After a two-month investigation, Newsweek’s Leah McGrath Goodman says that she has found and communicated with Satoshi Nakamoto, the founder of Bitcoin.
I’d come here to try to find out more about Nakamoto and his humble life. It seemed ludicrous that the man credited with inventing Bitcoin – the world’s most wildly successful digital currency, with transactions of nearly $US500 million a day at its peak – would retreat to Los Angeles’s San Bernardino foothills, hole up in the family home and leave his estimated $US400 million of Bitcoin riches untouched. It seemed similarly implausible that Nakamoto’s first response to my knocking at his door would be to call the cops. Now face to face, with two police officers as witnesses, Nakamoto’s responses to my questions about Bitcoin were careful but revealing.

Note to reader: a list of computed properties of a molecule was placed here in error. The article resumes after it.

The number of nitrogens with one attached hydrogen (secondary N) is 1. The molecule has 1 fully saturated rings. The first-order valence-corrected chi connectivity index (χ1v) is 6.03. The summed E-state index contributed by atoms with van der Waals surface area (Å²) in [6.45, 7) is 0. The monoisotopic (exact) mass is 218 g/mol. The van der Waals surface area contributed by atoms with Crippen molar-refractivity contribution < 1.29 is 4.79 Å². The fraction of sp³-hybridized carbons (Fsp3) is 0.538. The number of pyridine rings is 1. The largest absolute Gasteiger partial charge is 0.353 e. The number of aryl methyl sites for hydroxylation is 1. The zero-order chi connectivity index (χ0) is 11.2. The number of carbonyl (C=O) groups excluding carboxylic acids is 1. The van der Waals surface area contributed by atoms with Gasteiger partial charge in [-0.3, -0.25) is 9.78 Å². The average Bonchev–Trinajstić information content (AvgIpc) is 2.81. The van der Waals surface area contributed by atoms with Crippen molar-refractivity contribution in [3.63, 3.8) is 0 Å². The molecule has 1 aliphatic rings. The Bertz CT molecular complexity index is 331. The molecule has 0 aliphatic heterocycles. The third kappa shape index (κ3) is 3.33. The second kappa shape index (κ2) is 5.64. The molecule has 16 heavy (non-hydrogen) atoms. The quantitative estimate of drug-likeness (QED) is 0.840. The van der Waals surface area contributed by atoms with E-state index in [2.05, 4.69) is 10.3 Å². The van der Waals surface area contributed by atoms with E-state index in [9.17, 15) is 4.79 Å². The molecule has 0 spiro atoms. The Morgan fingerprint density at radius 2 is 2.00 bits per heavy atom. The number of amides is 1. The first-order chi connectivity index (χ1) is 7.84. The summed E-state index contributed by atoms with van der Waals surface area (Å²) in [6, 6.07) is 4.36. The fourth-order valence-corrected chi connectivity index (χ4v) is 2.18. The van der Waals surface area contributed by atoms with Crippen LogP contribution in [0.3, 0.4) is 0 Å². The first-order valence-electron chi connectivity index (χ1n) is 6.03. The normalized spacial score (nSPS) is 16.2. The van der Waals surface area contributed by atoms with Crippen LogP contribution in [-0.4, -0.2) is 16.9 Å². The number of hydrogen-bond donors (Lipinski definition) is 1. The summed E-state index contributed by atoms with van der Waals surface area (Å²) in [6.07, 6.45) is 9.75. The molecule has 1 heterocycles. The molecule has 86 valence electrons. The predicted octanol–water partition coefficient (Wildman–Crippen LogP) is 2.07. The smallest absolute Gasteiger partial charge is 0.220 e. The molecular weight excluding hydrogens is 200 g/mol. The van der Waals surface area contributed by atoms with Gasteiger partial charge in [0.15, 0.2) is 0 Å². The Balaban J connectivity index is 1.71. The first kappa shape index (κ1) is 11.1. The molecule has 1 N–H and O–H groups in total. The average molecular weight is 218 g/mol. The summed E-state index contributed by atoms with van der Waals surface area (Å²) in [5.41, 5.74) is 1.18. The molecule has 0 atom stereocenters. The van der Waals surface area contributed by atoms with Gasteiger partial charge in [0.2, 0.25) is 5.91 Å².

“I am no longer involved in that and I cannot discuss it,” he told her. “It’s been turned over to other people. They are in charge of it now. I no longer have any connection.”
According to Goodwin, he is a 64-year-old Japanese-American father of six who graduated with a physics degree from California State Polytechnic University. His name is indeed Satoshi Nakamoto.
Nakamoto’s name first appeared on a 2008 paper proposing the digital currency. Most people believed he was operating under a pseudonym. According to records uncovered by Goodwin, he had been living as “Dorian Prentice Satoshi Nakamoto.”
Read Goodwin’s article at Newsweek.com.
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